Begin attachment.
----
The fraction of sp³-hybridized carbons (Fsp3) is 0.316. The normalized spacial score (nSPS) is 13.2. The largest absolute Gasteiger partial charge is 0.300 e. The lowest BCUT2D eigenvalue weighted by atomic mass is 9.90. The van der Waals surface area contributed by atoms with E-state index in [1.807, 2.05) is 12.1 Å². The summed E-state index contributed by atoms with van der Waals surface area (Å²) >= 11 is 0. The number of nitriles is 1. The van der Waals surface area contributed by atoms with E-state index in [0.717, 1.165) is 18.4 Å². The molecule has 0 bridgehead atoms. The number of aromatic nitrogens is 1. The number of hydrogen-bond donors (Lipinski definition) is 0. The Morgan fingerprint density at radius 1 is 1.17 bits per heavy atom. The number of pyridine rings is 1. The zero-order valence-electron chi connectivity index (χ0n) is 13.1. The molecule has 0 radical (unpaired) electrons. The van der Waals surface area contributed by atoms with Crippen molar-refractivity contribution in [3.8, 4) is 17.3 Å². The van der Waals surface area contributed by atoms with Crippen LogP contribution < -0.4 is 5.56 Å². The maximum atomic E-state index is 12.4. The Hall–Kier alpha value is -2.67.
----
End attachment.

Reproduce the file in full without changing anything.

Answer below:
The fraction of sp³-hybridized carbons (Fsp3) is 0.316. The normalized spacial score (nSPS) is 13.2. The largest absolute Gasteiger partial charge is 0.300 e. The lowest BCUT2D eigenvalue weighted by atomic mass is 9.90. The van der Waals surface area contributed by atoms with E-state index in [1.807, 2.05) is 12.1 Å². The summed E-state index contributed by atoms with van der Waals surface area (Å²) >= 11 is 0. The number of nitriles is 1. The van der Waals surface area contributed by atoms with E-state index in [0.717, 1.165) is 18.4 Å². The molecule has 0 bridgehead atoms. The number of aromatic nitrogens is 1. The number of hydrogen-bond donors (Lipinski definition) is 0. The Morgan fingerprint density at radius 1 is 1.17 bits per heavy atom. The number of pyridine rings is 1. The zero-order valence-electron chi connectivity index (χ0n) is 13.1. The molecule has 0 radical (unpaired) electrons. The van der Waals surface area contributed by atoms with Crippen molar-refractivity contribution in [3.8, 4) is 17.3 Å². The van der Waals surface area contributed by atoms with Crippen LogP contribution < -0.4 is 5.56 Å². The maximum atomic E-state index is 12.4. The Hall–Kier alpha value is -2.67.